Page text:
[1] Merriam-Webster: Unreasonable
b : not conformable to reason : absurd <unreasonable beliefs>

[2] YourDictionary: Unreasonable
Not determined by reason; capricious; arbitrary; irrational.

[3] Dictionary Reverso: Unreasonable
unreasonable
1 excessive, exorbitant, extortionate, extravagant, immoderate, steep (informal) too great, uncalled-for, undue, unfair, unjust, unwarranted
2 arbitrary, biased, blinkered, capricious, erratic, headstrong, inconsistent, opinionated, quirky
3 absurd, far-fetched, foolish, illogical, irrational, mad, nonsensical, preposterous, senseless, silly, stupid

[4] Dictionary Findlaw: Unreasonable
unreasonable adj
: not reasonable
: beyond what can be accepted: as
a : clearly inappropriate, excessive, or harmful in degree or kind [an delay] [an restraint of trade]
b : lacking justification in fact or circumstance [an inference]

[5] George Carlin: Religion is bullshit - Text
George Carlin: Religion is bullshit - Video

[6] 1st FFoC - Text
1st FFoC - Video
"Sometimes people don't want to hear the truth because they don't want their illusions destroyed." ― Friedrich Nietzsche

"I shall achieve my objectives through the power... of Science!" --LessWrong
Tue Apr 03, 2012 5:11 pm
ArthurWilbornPosts: 964Joined: Sat Jun 19, 2010 4:46 pm

Post Re: Episode 3 Released!

Inferno wrote:
ArthurWilborn wrote:Yep, that's the video, where AronRa says that multiple times that religion is a lie since it doesn't follow the processes of reason.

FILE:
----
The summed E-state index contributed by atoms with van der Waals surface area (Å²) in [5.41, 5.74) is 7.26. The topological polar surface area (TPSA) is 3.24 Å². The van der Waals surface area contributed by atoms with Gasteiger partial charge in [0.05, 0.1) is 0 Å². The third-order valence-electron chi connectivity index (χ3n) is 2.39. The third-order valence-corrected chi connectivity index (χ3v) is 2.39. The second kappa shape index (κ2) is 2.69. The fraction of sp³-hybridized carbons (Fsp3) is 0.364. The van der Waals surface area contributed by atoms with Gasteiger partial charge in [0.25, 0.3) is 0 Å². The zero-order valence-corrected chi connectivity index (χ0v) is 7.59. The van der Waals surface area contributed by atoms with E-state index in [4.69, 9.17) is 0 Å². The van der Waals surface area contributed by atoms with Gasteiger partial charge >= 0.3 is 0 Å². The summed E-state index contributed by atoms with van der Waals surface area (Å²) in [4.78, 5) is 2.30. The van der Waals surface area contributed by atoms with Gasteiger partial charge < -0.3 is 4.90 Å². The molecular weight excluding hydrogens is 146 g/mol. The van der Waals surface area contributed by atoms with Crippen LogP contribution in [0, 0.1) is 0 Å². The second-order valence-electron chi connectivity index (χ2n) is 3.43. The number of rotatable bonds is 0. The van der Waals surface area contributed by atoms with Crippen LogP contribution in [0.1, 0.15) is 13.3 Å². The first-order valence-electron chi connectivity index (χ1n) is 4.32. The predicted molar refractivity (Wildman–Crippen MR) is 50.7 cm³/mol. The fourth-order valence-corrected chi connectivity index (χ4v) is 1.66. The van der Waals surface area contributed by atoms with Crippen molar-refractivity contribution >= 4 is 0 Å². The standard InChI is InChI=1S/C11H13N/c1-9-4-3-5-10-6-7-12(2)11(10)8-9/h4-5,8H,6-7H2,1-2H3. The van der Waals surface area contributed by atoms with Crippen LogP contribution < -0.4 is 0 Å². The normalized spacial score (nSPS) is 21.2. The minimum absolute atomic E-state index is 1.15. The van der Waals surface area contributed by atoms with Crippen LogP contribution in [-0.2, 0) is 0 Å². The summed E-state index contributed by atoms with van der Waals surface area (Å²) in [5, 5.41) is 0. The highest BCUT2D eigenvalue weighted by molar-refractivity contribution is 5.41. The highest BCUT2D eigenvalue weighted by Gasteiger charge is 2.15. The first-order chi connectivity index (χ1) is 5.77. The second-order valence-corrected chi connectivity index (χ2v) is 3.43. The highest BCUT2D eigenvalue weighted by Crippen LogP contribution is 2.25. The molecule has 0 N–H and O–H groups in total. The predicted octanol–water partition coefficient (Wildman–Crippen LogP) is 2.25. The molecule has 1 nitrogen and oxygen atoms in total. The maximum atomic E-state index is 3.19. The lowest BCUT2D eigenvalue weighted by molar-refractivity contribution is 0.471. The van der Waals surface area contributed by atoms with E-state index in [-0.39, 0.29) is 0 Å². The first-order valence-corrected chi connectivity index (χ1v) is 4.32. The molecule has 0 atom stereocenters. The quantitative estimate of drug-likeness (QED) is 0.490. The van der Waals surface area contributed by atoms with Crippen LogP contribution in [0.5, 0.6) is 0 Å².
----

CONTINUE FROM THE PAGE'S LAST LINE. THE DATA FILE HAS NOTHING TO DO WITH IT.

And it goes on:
Can it (reasonably) be called anything else?


Did you not hear me when I said reason doesn't necessarily apply? You can point out inconsistencies, you can debunk certain historical claims, yes. However, for certain things, like personal communication with a supernatural entity, the furthest you can go is to say is that the available evidence doesn't meet a certain standard. You can't use reason to point to a single standard that must be employed by everyone and demonstrate that with testable evidence.

But the same is also true of religion! No religious person uses the same reasoning on his/her God as it does to figure out... well, anything else. But why is reason seemingly not applicable to religion? Because, as Aron demonstrated, reason invariably exposes the errors and lies of religious faith and as such is not allowed to be applied to religion.


There's elements of that, but I'd say that's more on the business side of the church equation.

ArthurWilborn wrote:As I said in the podcast, reason simply doesn't apply to every aspect of the human experience.


I still don't understand why not, though.